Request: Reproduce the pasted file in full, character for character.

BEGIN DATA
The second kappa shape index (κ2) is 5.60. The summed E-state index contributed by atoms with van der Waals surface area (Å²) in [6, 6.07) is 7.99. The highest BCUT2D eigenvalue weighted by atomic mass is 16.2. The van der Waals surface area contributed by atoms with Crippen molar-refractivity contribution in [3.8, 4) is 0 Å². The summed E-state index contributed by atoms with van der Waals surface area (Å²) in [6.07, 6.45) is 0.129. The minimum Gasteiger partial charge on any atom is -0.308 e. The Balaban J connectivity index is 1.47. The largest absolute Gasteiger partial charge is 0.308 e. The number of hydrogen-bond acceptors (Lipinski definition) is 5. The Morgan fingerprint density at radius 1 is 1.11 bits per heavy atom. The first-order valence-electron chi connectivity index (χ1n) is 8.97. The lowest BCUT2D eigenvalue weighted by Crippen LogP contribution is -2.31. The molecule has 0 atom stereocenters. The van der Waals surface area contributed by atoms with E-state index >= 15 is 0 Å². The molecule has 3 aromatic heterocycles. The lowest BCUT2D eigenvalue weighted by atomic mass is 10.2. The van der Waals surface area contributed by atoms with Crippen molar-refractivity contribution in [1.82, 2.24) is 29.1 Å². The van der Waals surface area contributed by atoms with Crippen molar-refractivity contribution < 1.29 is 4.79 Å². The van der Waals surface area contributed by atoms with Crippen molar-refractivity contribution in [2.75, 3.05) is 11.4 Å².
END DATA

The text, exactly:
The second kappa shape index (κ2) is 5.60. The summed E-state index contributed by atoms with van der Waals surface area (Å²) in [6, 6.07) is 7.99. The highest BCUT2D eigenvalue weighted by atomic mass is 16.2. The van der Waals surface area contributed by atoms with Crippen molar-refractivity contribution in [3.8, 4) is 0 Å². The summed E-state index contributed by atoms with van der Waals surface area (Å²) in [6.07, 6.45) is 0.129. The minimum Gasteiger partial charge on any atom is -0.308 e. The Balaban J connectivity index is 1.47. The largest absolute Gasteiger partial charge is 0.308 e. The number of hydrogen-bond acceptors (Lipinski definition) is 5. The Morgan fingerprint density at radius 1 is 1.11 bits per heavy atom. The first-order valence-electron chi connectivity index (χ1n) is 8.97. The lowest BCUT2D eigenvalue weighted by Crippen LogP contribution is -2.31. The molecule has 0 atom stereocenters. The van der Waals surface area contributed by atoms with E-state index >= 15 is 0 Å². The molecule has 3 aromatic heterocycles. The lowest BCUT2D eigenvalue weighted by atomic mass is 10.2. The van der Waals surface area contributed by atoms with Crippen molar-refractivity contribution in [1.82, 2.24) is 29.1 Å². The van der Waals surface area contributed by atoms with Crippen molar-refractivity contribution < 1.29 is 4.79 Å². The van der Waals surface area contributed by atoms with Crippen molar-refractivity contribution in [2.75, 3.05) is 11.4 Å².